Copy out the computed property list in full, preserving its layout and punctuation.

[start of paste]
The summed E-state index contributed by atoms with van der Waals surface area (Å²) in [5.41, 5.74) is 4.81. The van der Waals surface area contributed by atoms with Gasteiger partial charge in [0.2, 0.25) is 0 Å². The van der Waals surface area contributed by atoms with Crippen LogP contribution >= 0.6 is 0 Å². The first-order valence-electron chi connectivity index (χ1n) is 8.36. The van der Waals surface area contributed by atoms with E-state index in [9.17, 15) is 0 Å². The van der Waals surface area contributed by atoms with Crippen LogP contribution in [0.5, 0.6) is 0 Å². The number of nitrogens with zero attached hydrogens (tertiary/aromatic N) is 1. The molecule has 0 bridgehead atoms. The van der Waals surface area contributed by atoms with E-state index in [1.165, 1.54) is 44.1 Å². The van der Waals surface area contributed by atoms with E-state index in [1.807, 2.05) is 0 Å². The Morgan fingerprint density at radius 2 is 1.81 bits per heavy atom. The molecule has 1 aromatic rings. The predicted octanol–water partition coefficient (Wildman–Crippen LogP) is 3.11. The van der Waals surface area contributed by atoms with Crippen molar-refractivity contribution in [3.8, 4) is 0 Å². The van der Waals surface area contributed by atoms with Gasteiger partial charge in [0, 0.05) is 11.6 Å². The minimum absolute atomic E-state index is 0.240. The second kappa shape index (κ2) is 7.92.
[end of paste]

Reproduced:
The summed E-state index contributed by atoms with van der Waals surface area (Å²) in [5.41, 5.74) is 4.81. The van der Waals surface area contributed by atoms with Gasteiger partial charge in [0.2, 0.25) is 0 Å². The van der Waals surface area contributed by atoms with Crippen LogP contribution >= 0.6 is 0 Å². The first-order valence-electron chi connectivity index (χ1n) is 8.36. The van der Waals surface area contributed by atoms with E-state index in [9.17, 15) is 0 Å². The van der Waals surface area contributed by atoms with Crippen LogP contribution in [0.5, 0.6) is 0 Å². The number of nitrogens with zero attached hydrogens (tertiary/aromatic N) is 1. The molecule has 0 bridgehead atoms. The van der Waals surface area contributed by atoms with E-state index in [1.165, 1.54) is 44.1 Å². The van der Waals surface area contributed by atoms with E-state index in [1.807, 2.05) is 0 Å². The Morgan fingerprint density at radius 2 is 1.81 bits per heavy atom. The molecule has 1 aromatic rings. The predicted octanol–water partition coefficient (Wildman–Crippen LogP) is 3.11. The van der Waals surface area contributed by atoms with Crippen molar-refractivity contribution in [3.8, 4) is 0 Å². The van der Waals surface area contributed by atoms with Gasteiger partial charge in [0, 0.05) is 11.6 Å². The minimum absolute atomic E-state index is 0.240. The second kappa shape index (κ2) is 7.92.